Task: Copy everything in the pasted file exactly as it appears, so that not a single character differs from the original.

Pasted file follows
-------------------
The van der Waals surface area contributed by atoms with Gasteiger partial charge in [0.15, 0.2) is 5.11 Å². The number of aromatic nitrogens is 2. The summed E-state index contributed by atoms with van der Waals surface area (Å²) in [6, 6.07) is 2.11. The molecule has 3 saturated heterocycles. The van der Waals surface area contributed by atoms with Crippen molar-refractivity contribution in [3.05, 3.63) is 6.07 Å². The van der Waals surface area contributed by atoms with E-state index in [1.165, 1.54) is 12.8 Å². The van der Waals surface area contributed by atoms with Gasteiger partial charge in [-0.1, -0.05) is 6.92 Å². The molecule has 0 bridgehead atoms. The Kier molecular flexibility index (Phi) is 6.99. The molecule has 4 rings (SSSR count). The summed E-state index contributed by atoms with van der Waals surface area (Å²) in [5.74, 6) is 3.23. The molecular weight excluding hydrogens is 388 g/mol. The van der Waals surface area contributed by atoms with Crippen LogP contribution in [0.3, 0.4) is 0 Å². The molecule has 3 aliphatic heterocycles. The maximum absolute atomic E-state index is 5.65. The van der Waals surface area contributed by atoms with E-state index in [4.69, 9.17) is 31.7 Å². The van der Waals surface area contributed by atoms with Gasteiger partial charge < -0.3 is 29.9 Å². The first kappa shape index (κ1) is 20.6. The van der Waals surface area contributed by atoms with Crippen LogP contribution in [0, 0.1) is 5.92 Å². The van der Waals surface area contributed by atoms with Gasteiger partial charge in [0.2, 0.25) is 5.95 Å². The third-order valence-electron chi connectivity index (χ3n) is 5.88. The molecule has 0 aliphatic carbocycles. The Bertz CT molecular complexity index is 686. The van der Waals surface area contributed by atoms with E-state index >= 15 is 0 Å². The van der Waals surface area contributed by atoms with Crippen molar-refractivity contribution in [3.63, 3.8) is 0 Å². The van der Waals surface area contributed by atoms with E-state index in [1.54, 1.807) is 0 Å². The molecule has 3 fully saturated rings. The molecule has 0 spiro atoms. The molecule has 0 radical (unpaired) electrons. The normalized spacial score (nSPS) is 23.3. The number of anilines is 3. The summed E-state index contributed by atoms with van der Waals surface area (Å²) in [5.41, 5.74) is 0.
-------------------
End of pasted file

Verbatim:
The van der Waals surface area contributed by atoms with Gasteiger partial charge in [0.15, 0.2) is 5.11 Å². The number of aromatic nitrogens is 2. The summed E-state index contributed by atoms with van der Waals surface area (Å²) in [6, 6.07) is 2.11. The molecule has 3 saturated heterocycles. The van der Waals surface area contributed by atoms with Crippen molar-refractivity contribution in [3.05, 3.63) is 6.07 Å². The van der Waals surface area contributed by atoms with E-state index in [1.165, 1.54) is 12.8 Å². The van der Waals surface area contributed by atoms with Gasteiger partial charge in [-0.1, -0.05) is 6.92 Å². The molecule has 0 bridgehead atoms. The Kier molecular flexibility index (Phi) is 6.99. The molecule has 4 rings (SSSR count). The summed E-state index contributed by atoms with van der Waals surface area (Å²) in [5.74, 6) is 3.23. The molecular weight excluding hydrogens is 388 g/mol. The van der Waals surface area contributed by atoms with Crippen LogP contribution in [0.3, 0.4) is 0 Å². The molecule has 3 aliphatic heterocycles. The maximum absolute atomic E-state index is 5.65. The van der Waals surface area contributed by atoms with E-state index in [4.69, 9.17) is 31.7 Å². The van der Waals surface area contributed by atoms with Gasteiger partial charge < -0.3 is 29.9 Å². The first kappa shape index (κ1) is 20.6. The van der Waals surface area contributed by atoms with Crippen LogP contribution in [0, 0.1) is 5.92 Å². The van der Waals surface area contributed by atoms with Gasteiger partial charge in [0.2, 0.25) is 5.95 Å². The third-order valence-electron chi connectivity index (χ3n) is 5.88. The molecule has 0 aliphatic carbocycles. The Bertz CT molecular complexity index is 686. The van der Waals surface area contributed by atoms with E-state index >= 15 is 0 Å². The van der Waals surface area contributed by atoms with Crippen molar-refractivity contribution in [3.63, 3.8) is 0 Å². The van der Waals surface area contributed by atoms with E-state index in [1.54, 1.807) is 0 Å². The molecule has 3 fully saturated rings. The molecule has 0 spiro atoms. The molecule has 0 radical (unpaired) electrons. The normalized spacial score (nSPS) is 23.3. The number of anilines is 3. The summed E-state index contributed by atoms with van der Waals surface area (Å²) in [5.41, 5.74) is 0.